But hey, look over there! Edward Snowden!
The National Security Agency has broken privacy rules or overstepped its legal authority thousands of times each year since Congress granted the agency broad new powers in 2008, according to an internal audit and other top-secret documents.
Most of the infractions involve unauthorized surveillance of Americans or foreign intelligence targets in the United States, both of which are restricted by statute and executive order. They range from significant violations of law to typographical errors that resulted in unintended interception of U.S. e-mails and telephone calls.
The NSA audit obtained by The Post, dated May 2012, counted 2,776 incidents in the preceding 12 months of unauthorized collection, storage, access to or distribution of legally protected communications. Most were unintended. Many involved failures of due diligence or violations of standard operating procedure. The most serious incidents included a violation of a court order and unauthorized use of data about more than 3,000 Americans and green-card holders.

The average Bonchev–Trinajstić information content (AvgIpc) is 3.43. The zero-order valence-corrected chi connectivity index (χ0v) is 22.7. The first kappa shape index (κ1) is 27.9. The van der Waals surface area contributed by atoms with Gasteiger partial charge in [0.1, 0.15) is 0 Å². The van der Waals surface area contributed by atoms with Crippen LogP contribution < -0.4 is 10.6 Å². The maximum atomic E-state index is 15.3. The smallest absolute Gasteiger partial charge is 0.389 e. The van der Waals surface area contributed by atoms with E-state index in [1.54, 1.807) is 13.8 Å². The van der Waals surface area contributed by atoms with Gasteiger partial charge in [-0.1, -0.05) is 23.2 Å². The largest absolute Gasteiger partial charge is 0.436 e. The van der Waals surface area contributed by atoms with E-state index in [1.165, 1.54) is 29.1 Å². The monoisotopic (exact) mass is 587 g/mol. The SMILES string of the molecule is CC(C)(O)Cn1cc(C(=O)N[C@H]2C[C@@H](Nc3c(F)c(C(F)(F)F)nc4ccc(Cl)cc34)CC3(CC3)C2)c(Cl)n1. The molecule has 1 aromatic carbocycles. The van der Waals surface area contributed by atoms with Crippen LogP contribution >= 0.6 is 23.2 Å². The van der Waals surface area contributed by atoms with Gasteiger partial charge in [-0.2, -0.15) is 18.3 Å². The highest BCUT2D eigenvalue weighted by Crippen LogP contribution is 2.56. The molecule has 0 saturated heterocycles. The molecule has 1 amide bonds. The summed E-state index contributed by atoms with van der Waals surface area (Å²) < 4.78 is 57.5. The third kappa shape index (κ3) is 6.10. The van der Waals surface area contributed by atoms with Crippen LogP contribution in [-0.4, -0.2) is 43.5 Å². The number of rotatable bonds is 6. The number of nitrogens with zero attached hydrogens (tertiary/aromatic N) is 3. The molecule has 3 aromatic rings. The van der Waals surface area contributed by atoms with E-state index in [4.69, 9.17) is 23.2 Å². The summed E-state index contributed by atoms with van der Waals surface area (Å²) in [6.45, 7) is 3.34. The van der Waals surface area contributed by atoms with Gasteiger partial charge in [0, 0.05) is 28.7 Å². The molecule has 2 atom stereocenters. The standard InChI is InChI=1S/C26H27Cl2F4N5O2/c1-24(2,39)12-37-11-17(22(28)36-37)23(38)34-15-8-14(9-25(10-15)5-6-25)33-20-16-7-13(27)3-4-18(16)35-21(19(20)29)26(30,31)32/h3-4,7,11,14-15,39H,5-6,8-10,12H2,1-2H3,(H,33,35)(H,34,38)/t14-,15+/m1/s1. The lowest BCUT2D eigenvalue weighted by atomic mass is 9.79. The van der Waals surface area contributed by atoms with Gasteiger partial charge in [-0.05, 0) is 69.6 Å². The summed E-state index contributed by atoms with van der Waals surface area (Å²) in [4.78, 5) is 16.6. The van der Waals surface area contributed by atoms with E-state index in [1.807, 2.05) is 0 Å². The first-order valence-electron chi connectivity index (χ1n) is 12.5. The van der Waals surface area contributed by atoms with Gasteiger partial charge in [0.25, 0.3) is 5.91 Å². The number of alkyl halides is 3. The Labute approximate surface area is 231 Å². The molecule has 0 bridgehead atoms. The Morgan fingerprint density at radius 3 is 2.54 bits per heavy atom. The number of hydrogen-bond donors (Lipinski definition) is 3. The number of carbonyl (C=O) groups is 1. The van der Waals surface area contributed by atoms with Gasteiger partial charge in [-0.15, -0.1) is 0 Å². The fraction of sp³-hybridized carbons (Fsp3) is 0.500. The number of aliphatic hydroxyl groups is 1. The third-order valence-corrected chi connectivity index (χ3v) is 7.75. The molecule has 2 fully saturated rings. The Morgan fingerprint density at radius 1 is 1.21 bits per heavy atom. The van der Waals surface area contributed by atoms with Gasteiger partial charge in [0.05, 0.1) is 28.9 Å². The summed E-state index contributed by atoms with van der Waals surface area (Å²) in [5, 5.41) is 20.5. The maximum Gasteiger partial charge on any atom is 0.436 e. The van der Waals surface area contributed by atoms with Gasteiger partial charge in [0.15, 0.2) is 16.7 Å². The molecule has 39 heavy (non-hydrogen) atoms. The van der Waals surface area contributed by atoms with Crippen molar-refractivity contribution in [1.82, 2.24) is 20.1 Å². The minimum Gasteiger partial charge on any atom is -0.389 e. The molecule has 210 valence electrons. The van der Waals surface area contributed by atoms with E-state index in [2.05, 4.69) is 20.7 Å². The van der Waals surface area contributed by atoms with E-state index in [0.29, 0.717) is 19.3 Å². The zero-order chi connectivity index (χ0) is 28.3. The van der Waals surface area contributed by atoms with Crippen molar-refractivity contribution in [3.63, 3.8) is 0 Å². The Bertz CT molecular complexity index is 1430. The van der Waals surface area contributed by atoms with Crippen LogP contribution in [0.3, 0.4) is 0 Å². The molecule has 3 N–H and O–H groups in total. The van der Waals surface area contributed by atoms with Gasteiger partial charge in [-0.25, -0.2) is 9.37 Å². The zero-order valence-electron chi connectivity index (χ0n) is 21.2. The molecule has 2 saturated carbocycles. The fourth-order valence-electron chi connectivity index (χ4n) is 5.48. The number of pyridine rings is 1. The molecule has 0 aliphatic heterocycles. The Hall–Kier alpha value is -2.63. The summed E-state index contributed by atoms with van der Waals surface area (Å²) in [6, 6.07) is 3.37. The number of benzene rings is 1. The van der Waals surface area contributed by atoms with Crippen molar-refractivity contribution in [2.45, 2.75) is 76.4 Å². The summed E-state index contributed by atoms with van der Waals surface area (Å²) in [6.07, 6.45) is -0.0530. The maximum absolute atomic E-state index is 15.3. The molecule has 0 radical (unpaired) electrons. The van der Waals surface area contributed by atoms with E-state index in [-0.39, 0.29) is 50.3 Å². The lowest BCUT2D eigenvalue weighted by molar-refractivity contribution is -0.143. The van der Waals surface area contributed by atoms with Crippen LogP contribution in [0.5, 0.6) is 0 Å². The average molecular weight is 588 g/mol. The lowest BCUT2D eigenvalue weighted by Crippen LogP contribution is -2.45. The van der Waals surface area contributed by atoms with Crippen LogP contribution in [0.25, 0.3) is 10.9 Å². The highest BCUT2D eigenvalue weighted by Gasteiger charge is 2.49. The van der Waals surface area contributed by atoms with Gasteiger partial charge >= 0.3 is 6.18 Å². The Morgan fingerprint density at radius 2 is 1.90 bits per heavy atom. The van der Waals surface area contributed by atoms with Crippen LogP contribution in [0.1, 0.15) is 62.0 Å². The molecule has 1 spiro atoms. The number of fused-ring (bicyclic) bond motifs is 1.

Senate Intelligence Committee Chairman Dianne Feinstein (D-Calif.), who did not receive a copy of the 2012 audit until The Post asked her staff about it, said in a statement late Thursday that the committee “can and should do more to independently verify that NSA’s operations are appropriate, and its reports of compliance incidents are accurate.”
We’re in the very best of hands.
And my Remington is in my hands.